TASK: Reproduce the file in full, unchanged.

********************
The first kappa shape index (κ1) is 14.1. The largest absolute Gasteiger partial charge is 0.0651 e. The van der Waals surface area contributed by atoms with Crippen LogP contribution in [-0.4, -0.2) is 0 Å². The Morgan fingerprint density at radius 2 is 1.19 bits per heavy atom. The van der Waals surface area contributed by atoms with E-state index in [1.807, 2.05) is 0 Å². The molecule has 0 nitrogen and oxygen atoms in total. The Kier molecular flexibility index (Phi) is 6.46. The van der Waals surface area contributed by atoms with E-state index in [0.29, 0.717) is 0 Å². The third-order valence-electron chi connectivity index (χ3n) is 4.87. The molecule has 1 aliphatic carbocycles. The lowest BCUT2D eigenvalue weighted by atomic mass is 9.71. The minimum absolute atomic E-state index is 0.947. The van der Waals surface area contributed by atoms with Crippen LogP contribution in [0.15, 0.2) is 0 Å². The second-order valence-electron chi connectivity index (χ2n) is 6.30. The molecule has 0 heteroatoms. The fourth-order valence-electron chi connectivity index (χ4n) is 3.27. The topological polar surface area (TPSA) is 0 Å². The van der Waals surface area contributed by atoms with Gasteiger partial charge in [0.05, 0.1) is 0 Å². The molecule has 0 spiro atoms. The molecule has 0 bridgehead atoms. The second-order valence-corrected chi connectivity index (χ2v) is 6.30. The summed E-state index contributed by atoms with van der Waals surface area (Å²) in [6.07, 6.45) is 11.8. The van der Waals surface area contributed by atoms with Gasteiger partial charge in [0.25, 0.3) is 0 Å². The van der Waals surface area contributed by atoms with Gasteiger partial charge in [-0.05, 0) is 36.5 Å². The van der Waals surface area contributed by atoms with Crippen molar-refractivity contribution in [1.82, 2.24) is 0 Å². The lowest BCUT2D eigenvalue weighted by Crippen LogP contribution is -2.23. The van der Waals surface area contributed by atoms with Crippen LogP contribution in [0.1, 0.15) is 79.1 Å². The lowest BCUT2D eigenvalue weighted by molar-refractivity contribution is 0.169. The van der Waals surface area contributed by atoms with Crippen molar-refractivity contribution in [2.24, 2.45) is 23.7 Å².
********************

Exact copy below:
The first kappa shape index (κ1) is 14.1. The largest absolute Gasteiger partial charge is 0.0651 e. The van der Waals surface area contributed by atoms with Crippen LogP contribution in [-0.4, -0.2) is 0 Å². The Morgan fingerprint density at radius 2 is 1.19 bits per heavy atom. The van der Waals surface area contributed by atoms with E-state index in [1.807, 2.05) is 0 Å². The molecule has 0 nitrogen and oxygen atoms in total. The Kier molecular flexibility index (Phi) is 6.46. The van der Waals surface area contributed by atoms with E-state index in [0.29, 0.717) is 0 Å². The third-order valence-electron chi connectivity index (χ3n) is 4.87. The molecule has 1 aliphatic carbocycles. The lowest BCUT2D eigenvalue weighted by atomic mass is 9.71. The minimum absolute atomic E-state index is 0.947. The van der Waals surface area contributed by atoms with Crippen LogP contribution in [0.15, 0.2) is 0 Å². The second-order valence-electron chi connectivity index (χ2n) is 6.30. The molecule has 0 heteroatoms. The fourth-order valence-electron chi connectivity index (χ4n) is 3.27. The topological polar surface area (TPSA) is 0 Å². The van der Waals surface area contributed by atoms with Gasteiger partial charge in [0.05, 0.1) is 0 Å². The molecule has 0 spiro atoms. The molecule has 0 bridgehead atoms. The second-order valence-corrected chi connectivity index (χ2v) is 6.30. The summed E-state index contributed by atoms with van der Waals surface area (Å²) in [6.07, 6.45) is 11.8. The van der Waals surface area contributed by atoms with Gasteiger partial charge in [0.25, 0.3) is 0 Å². The van der Waals surface area contributed by atoms with Gasteiger partial charge in [-0.05, 0) is 36.5 Å². The van der Waals surface area contributed by atoms with Crippen molar-refractivity contribution in [1.82, 2.24) is 0 Å². The lowest BCUT2D eigenvalue weighted by Crippen LogP contribution is -2.23. The van der Waals surface area contributed by atoms with Crippen LogP contribution in [0.1, 0.15) is 79.1 Å². The lowest BCUT2D eigenvalue weighted by molar-refractivity contribution is 0.169. The van der Waals surface area contributed by atoms with Crippen molar-refractivity contribution in [2.24, 2.45) is 23.7 Å².